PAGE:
Peace at last
Rosie Bray (Thrupp) wrote this piece on 15th August 2020.
Yes, August 15th 1945 was Victory in the Pacific day, and I remember it well. It meant Peace at last, and we all let out a sigh of relief when we heard Prime Minister Ben Chifley officially announce that Japan had at last surrendered.The news was not unexpected as Victory in Europe occurred on May 8th 1945 and we all hoped that it was only a matter of time before the Allied Forces would concentrate on the war in the Pacific. When the surrender was announced on August 15th 1945, the ordinary Australian had already heard that there were two ‘big bombs’ dropped on Hiroshima on August 6th 1945 and Nagasaki on August 9th 1945. These helped to hasten war’s end. The majority of Australians who had had enough war/killing, thought, well at least it helped to end the war. Nobody had any idea these events would have such dreadful repercussions with so many innocent victims either killed or maimed for life. To be honest mum and I did not care much at the time.
We lived at 32 Gellibrand Road, Garden City and felt that we were ‘sitting ducks’. My dad had already been killed fighting in the Middle East in June 1941. Our housing location was one street from the Commonwealth Oil Refinery, one street from the Port Melbourne Docks, not far from the ammunition factories in Salmon Street and the same distance from the Yarra River where the cargo ships berthed to load food etc for Britain. Every night without fail the sky would be alight with search lights (it would be like daylight at night time). Frankly it could be scary. So when the news came through, mum and I were just so relieved that it was peace at last.
On the actual day on which the official announcement was made, I went to school at J.H. Boyd College, City Road, South Melbourne as usual. During the morning classes the students were herded into the Gymnasium/Assembly Hall. We found that many of the teachers were laughing and crying at the same time, so instantly we knew something really important had happened. The Principal, Miss Llewellyn, told us that the Second World War was over and we were dismissed from school and to make our way home.
Great news for a student! My dear friend (still is) Margaret Halfpenny could walk home, but I had to catch a bus to Garden City . . . So, over to the bus stop I went and found quite a crowd waiting already . . . After some time it was evident that there was no transport running . . . What to do? I was a long way from home and did not fancy the long walk home. To wait seemed a good idea.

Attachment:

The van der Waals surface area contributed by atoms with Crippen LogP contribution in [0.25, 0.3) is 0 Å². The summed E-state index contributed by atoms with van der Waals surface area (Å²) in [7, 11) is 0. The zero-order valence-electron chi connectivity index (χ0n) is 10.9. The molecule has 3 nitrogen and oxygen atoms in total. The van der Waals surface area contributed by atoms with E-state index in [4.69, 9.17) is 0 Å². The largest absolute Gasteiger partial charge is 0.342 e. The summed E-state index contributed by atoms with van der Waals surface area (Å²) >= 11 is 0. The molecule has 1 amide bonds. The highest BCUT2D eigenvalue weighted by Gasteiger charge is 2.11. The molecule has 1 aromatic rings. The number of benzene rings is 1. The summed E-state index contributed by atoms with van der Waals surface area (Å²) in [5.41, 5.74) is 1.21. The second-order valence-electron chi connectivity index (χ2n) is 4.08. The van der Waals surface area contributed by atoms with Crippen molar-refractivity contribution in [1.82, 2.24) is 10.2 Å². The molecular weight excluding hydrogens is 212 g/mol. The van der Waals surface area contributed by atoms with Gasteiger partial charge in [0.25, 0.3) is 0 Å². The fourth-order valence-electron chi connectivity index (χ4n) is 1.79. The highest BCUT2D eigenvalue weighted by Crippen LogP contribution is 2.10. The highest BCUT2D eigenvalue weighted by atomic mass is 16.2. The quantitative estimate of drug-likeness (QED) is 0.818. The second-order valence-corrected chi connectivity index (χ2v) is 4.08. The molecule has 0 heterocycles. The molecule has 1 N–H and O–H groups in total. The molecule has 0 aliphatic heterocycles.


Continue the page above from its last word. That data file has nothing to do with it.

Then, along the road came “Paddy the Woodman” with his light draft horse and low wagon. Paddy was as Irish ‘paddy’s pigs’ and used to deliver wood to our house. I called out “Hey Paddy, can you give us a lift?” “Sure lassie jump on board and I’ll take you to Graham Street,” came the reply . . . Many others who were waiting for a bus also jumped on the wagon. We all sat with our legs trailing over the side of the wagon, waving to the passersby. Plod, plod, plod went the old horse, and as we approached the bus stop nearest to the South Melbourne Market, Mrs Miller from 18 Gellibrand Road was waiting for a bus. I called to Paddy, “Could we give Mrs Miller a ride too?” Paddy pulled his old horse up to a halt and we hauled Mrs Miller on board and off we went again. At Graham Street, Port Melbourne, Paddy called “End of the penny section, far as I go”. We all thanked Paddy very much for his kindness and I still remember his generous spirit the day World War Two ended. Thank you Paddy the woodman.
When I arrived home, mum was sitting with Mrs Smith (next door). Both had been crying. Mum just said “Well, it’s all over Rosalie” and that’s all that could be said.
That night most of the people from Gellibrand Road joined the festivities in Melbourne to celebrate the momentous occasion. Mum and I shared our relief with others that it was all over and accompanied Aunty Sis Peat (Number 48) and Mrs Smith (Number 34). We also went back the second night. The crowds were enormous both nights, so much so that you did not walk, you just got carried along. We all had to be careful and keep together. Transport on these occasions left from Flinders Street extension. Mum and I had sad hearts. We were glad that some of their men and women were coming home, but we were sad that our dad was buried overseas and away from us.
Did I expect to still be alive to celebrate this day 75 years ago? The answer would be “No!” So I am very thankful to be able to tell my little story and adventure of August 15th 1945.
I would like to pay a tribute to all those who served and sacrificed their lives to keep Australia free. R.B.
Dedicated to my mum and dad and to Pat Grainger (Port Melbourne Historical Society) who has always encouraged me to write my ‘life and times’.